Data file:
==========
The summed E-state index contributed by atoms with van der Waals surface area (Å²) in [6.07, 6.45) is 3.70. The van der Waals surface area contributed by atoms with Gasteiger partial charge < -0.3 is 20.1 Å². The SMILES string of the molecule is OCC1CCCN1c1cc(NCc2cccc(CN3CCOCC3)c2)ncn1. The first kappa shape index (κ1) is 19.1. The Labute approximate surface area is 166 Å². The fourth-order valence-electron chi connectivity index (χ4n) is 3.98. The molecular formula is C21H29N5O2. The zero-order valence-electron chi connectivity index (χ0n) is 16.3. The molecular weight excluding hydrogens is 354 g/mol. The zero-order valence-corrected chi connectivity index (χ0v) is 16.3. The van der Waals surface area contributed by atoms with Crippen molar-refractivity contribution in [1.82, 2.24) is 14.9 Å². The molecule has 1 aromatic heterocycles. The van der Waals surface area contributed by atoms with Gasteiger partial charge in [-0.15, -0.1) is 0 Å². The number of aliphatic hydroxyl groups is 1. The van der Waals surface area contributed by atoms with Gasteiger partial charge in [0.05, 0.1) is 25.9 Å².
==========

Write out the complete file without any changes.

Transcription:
The summed E-state index contributed by atoms with van der Waals surface area (Å²) in [6.07, 6.45) is 3.70. The van der Waals surface area contributed by atoms with Gasteiger partial charge < -0.3 is 20.1 Å². The SMILES string of the molecule is OCC1CCCN1c1cc(NCc2cccc(CN3CCOCC3)c2)ncn1. The first kappa shape index (κ1) is 19.1. The Labute approximate surface area is 166 Å². The fourth-order valence-electron chi connectivity index (χ4n) is 3.98. The molecular formula is C21H29N5O2. The zero-order valence-electron chi connectivity index (χ0n) is 16.3. The molecular weight excluding hydrogens is 354 g/mol. The zero-order valence-corrected chi connectivity index (χ0v) is 16.3. The van der Waals surface area contributed by atoms with Crippen molar-refractivity contribution in [1.82, 2.24) is 14.9 Å². The molecule has 1 aromatic heterocycles. The van der Waals surface area contributed by atoms with Gasteiger partial charge in [-0.15, -0.1) is 0 Å². The number of aliphatic hydroxyl groups is 1. The van der Waals surface area contributed by atoms with Gasteiger partial charge in [0.05, 0.1) is 25.9 Å².